"From the rising of the sun to the place where it sets, the name of the Lord is to be praised." Psalm 113:3

Wednesday, November 6, 2013

Apologia's Exploring Creation With Chemistry and Physics...A TOS Crew Review...


Let me start this out by saying, #1, I love all things Apologia Educational Ministries, and #2, I hate all things physics.

(I'm going to be real with you all here, people).

So, when the opportunity came up to review Apologia's newest Exploring Creation set, Exploring Creation with Chemistry and Physics, aimed at kiddos K-6th grade, I had extremely mixed feelings.

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First of all, if you haven't ever heard of Apologia, they are a Christian-based company whose mission is "to help families learn, live, and defend the historic Christian faith" (from their website).  Their elementary homeschool science resources, or Young Explorer Series, contains several books written in a conversational style, and helps to introduce the young learner to all of God's wonder of creation.  We have used Apologia's Astronomy, Anatomy, and Land Animals sets before in our homeschool, and had delighted in them very much.

  But, did I mention, I hate all things physics!  Like, really hate.  

I've always found it tremendously boring, with a capital B-O-R-I-N-G.   As a matter of fact, a major selling point to me on putting my kiddos back in co-op this year is that they are doing physical science at co-op.  With people other than me.  Yay!

So...that made me slightly less than enthusiastic to really dig into this set.  But I shouldn't have worried.

In a nutshell?  This curriculum is amazing.  With a capital A.

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What Did We Receive?

We were blessed to receive the text of Exploring Creation With Chemistry and Physics ($39), a Notebooking Journal for upper elementary students ($24), and a Junior Notebooking Journal, for younger elementary students, or students with writing challenges ($24).

The hardcover copy of the textbook, by Jeannie Fulbright, is an almost-300 page, beautifully done text written in true Apologia form, like a living book, in a conversational tone.  It has fourteen lessons in chemistry and physics together, with topics such as:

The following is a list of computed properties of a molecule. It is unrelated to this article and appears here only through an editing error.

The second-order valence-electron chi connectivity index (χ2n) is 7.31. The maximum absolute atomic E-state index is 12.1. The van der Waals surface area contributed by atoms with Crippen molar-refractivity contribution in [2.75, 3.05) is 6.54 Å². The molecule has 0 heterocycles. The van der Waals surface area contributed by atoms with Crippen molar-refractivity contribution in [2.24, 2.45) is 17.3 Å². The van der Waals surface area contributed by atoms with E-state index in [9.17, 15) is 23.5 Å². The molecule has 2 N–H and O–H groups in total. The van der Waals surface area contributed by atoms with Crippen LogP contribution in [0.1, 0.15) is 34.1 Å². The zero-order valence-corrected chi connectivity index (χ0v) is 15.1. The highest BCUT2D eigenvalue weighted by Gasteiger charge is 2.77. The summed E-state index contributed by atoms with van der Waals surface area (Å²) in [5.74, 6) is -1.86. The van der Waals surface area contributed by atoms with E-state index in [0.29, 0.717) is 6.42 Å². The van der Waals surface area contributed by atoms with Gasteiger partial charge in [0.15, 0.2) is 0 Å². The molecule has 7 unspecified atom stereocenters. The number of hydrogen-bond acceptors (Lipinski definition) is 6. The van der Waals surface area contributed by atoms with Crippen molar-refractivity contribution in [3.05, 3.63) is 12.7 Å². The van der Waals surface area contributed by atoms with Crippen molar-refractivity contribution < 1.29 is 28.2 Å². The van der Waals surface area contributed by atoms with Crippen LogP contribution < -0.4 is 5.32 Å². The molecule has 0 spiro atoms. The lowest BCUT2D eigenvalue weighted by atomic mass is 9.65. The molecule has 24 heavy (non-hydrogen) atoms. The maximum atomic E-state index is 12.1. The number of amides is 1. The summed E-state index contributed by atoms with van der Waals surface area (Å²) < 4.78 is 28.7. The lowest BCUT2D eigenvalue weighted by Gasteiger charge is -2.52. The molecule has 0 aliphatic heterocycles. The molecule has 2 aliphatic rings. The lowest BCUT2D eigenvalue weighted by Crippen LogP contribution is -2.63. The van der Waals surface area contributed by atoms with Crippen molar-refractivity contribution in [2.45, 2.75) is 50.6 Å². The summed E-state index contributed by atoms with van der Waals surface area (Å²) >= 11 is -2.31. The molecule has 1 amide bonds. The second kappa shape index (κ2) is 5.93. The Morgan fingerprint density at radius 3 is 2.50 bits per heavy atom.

--Chemistry and Physics Matter

--Moving Matter

--Building Blocks of Creation

--Sound of Energy

--Dyamics of Motion

Each lesson contains plenty of information, not watered down, but still understandable to young children.  The text is broken up with full-color pictures used to help further explain difficult concepts.  Some ideas are even explained through entertaining stories that all kids can relate to--like the moving atoms in gas compared to a very active little boy that finally gets sent outside by his mother.  And throughout each chapter are several "Try This" experiments, which also help to cement the teaching.

Also included in the text are an introduction that explains Apologia's method of curriculum, a password to enter Apologia's website and access book extras, a step-by-step guide to using the book, projects at the end of each chapter, a lesson by lesson supply list, and an answer key.


The spiral-bound Notebooking Journals are very similar, but they definitely have some things that make the Junior Notebooking Journal better for younger kiddos.  Both journals contain a suggested daily schedule, notebooking assignments, activities, and projects, scripture copywork (in print and cursive), cut-and-fold miniature books, a "test it out" section, project pages, and field trip sheets.  The older journal, however, has places to record fascinating facts, what do you remember narrative questions, harder crossword puzzles, and a final review over the entire course.  The Junior Journal includes coloring pages and larger lines to print on.


How Did We Use This?

I intended to use this with both of my younger children (ages 10 and 7), to supplement the learning they are doing in their co-op.  However, very often, when we sat down to read, or to do experiments, my 13 year-old would jump in, making sure she wasn't going to miss out on "anything fun".

Although there was a suggested schedule given in the Journals, we didn't follow it.  I felt like the material covered was very complete, so we went more slowly than the suggested schedule.  Usually, we would read two to three pages aloud and spend time going over the highlighted, and more important, words.  We would then stop and move onto an experiment, or some notebooking work, on the next day.  We used the curriculum three to four days / week.  At this pace, we covered approximately one lesson every three weeks.  There are tons and tons of "Try This" activities throughout this book, and while not all of them are required, we really enjoyed them and did almost all of the ones we came across.

We began by using this as part of our more intense "school time", right in the morning.  Most often, we would end up spending more time than I had budgeted for science--time that was filled with my kiddos asking questions, offering "one time I did that" stories related to the text, or "just one more" run on an experiment.  Then I finally got smart, and left science as the one thing we would do after lunch.  That gave us plenty of time to really get into what we were doing.